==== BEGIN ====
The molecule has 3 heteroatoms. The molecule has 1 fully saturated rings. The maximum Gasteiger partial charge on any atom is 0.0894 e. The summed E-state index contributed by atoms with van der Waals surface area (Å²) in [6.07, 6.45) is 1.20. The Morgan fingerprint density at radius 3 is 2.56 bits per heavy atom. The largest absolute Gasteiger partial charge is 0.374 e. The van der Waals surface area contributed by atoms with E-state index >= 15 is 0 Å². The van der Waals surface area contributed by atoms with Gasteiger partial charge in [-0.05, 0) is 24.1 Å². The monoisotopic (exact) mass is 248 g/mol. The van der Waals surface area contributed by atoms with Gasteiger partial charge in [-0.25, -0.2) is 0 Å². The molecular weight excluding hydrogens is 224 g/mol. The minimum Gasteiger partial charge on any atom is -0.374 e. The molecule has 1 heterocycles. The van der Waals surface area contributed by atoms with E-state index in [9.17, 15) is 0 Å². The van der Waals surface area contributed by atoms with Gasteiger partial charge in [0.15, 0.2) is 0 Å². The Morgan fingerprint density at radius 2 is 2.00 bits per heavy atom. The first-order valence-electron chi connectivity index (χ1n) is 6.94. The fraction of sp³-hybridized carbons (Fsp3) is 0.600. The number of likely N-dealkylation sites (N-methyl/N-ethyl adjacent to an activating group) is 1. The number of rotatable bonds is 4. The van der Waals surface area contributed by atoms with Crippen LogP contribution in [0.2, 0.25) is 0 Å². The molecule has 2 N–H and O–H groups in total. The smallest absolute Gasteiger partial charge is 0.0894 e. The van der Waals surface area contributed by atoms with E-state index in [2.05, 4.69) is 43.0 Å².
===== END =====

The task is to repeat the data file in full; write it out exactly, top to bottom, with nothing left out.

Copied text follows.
The molecule has 3 heteroatoms. The molecule has 1 fully saturated rings. The maximum Gasteiger partial charge on any atom is 0.0894 e. The summed E-state index contributed by atoms with van der Waals surface area (Å²) in [6.07, 6.45) is 1.20. The Morgan fingerprint density at radius 3 is 2.56 bits per heavy atom. The largest absolute Gasteiger partial charge is 0.374 e. The van der Waals surface area contributed by atoms with E-state index >= 15 is 0 Å². The van der Waals surface area contributed by atoms with Gasteiger partial charge in [-0.05, 0) is 24.1 Å². The monoisotopic (exact) mass is 248 g/mol. The van der Waals surface area contributed by atoms with Gasteiger partial charge in [-0.25, -0.2) is 0 Å². The molecular weight excluding hydrogens is 224 g/mol. The minimum Gasteiger partial charge on any atom is -0.374 e. The molecule has 1 heterocycles. The van der Waals surface area contributed by atoms with E-state index in [9.17, 15) is 0 Å². The van der Waals surface area contributed by atoms with Gasteiger partial charge in [0.15, 0.2) is 0 Å². The Morgan fingerprint density at radius 2 is 2.00 bits per heavy atom. The first-order valence-electron chi connectivity index (χ1n) is 6.94. The fraction of sp³-hybridized carbons (Fsp3) is 0.600. The number of likely N-dealkylation sites (N-methyl/N-ethyl adjacent to an activating group) is 1. The number of rotatable bonds is 4. The van der Waals surface area contributed by atoms with Crippen LogP contribution in [0.2, 0.25) is 0 Å². The molecule has 2 N–H and O–H groups in total. The smallest absolute Gasteiger partial charge is 0.0894 e. The van der Waals surface area contributed by atoms with E-state index in [2.05, 4.69) is 43.0 Å².